What is it? Set 317

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wrote:

My guesses--none even slightly more than a guess this time:
1813 - Possibly a (deactivated) fuze for some munition
1814 - Dipstick for a tank of wonder bubble fluid? Mail or key holder for a modest apartment building?
1815 - Doohicky that's part of a guy wire system for e.g. telephone poles--possibly to allow two lines extending to two parts of the pole to be attached to one single stake? If so, it was presumably intended to be used with metal cable rather than rope as shown.
1816 - Possibly a temporary runner that could be strapped to a large heavy thing (like a log) prior to dragging it around. It also looks somewhat like a window prop, to hold old (non-counterweighted) double-hung windows open, but the small range of adjustment and long overall length make that seem unlikely.
1817 - Some sort of garment hanger or holder or former, perhaps -- maybe for keeping a hat in proper shape during storage or transport.
1818 - Paperweight? (My first thought was an electrical box coverplate, but there are no visible holes for the mounting screws.)
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Rob H. wrote:

1813 - Hydraulic valve lifter. Looks to be from a small block. Top photo shows it assembled incorrectly though. The push rod seat is upside down and the inner piston retainer clip is missing.
1814 - Something similar is used at the local dam to keep track of the opening of the gate.
1815 - Well it's a mix of parts. The large iron part looks like a cable choker clamp used in logging. The piece in the middle looks like a pipe nipple. The original part would be a slightly tapered swagged end on the cable.
1816 - Looks like the item I use when butchering animals. Used to hold the hindquarters apart by cutting slits for it to go through between the tendons.
1817 - If it was set up just a bit different I would say it was a marching music holder.
1818 - Looks like a decorative cover.
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1815. I use to work in a cable shop in high school. The big metal part is used to make chokers for logging. These were put around logs to drag them to where they would be loaded onto trucks.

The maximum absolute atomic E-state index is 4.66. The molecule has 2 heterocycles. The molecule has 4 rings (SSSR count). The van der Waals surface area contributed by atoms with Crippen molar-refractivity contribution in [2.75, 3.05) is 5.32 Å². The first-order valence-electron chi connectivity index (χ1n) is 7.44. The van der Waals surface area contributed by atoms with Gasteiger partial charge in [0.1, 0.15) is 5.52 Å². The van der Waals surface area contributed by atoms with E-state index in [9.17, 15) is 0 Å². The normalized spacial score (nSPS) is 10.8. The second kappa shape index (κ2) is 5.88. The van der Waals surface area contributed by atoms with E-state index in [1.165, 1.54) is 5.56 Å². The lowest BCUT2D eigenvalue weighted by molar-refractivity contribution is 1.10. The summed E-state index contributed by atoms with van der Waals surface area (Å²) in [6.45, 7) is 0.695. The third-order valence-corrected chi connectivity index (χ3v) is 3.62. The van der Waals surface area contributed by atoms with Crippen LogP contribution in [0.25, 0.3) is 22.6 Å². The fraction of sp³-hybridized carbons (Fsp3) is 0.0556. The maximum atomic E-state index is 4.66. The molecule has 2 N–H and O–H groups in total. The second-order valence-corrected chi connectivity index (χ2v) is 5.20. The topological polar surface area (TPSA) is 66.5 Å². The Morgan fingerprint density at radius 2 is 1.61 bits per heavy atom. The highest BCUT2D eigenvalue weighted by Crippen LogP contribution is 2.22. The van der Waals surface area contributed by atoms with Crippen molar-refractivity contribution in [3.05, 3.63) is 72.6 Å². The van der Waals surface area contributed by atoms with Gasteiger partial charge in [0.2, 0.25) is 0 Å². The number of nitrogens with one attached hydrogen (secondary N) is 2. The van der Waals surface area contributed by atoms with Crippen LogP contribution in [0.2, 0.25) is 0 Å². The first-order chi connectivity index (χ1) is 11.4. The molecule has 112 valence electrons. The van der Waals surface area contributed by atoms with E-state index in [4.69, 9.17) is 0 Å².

But it is hooked up to a rope with some strange thing attached to the end of the rope. Which makes sense. You would not be able to attach the original end peice onto a fiber rope that was designed to go onto cable (wire rope).
Wild guess, a home made rope to move cattle. They have big enough neck that the metal part probably wouldn't hurt them.
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    O.K. I fixed it so I saw this before the guesses.
    Anyway -- posting from rec.crafts.metalworking as always:
1813)    This looks like a hydraulic valve lifter to me. Not sure     what model of automobile engine it belongs in, but that     is what I believe it to be.
1814)    Now this is an interesting thing. It almost looks like     a pendulum with rests for weights at various points along its     length. Not sure why, however, other than to get a wide range     of possible times.
1815)    Looks like part of something designed for testing the breaking     stress of rope or line. More details about the shiny metal     piece might help. And the suggestion is that the darker part is     not metal? It looks like forged steel to me.
1816)    Something to spread a load out over two ropes for balanced     pulling?
1817)    Looks as though it clamps something (a bag perhaps) between     the spring-loaded wood piece and the metal rod, and it hangs     over something of fairly large diameter -- perhaps a beam in a     barn, or a tree limb. Not sure what the "something" might be     though.
1818)    My guess for this is that it is a wall mounted light switch,     based on the size and the beveled edges. I would guess that     this is an electronic sensor -- you tap it once to turn it on,     and tap it again to turn it off.
    I wonder whether it is available in all ranks and suits? If so,     then it might be used to actually input playing a game.
    Now to see what others have suggested.
    Enjoy,         DoN.
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Looks like I didn't word that very well, I changed it to read "The large metal part is about 5" long".
Rob
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1813 is a hydrulic valve lifter from an automotive engine. Or a truck engine.
1818 looks like either a tile or trivet.
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Nope, neither one of those.
Rob
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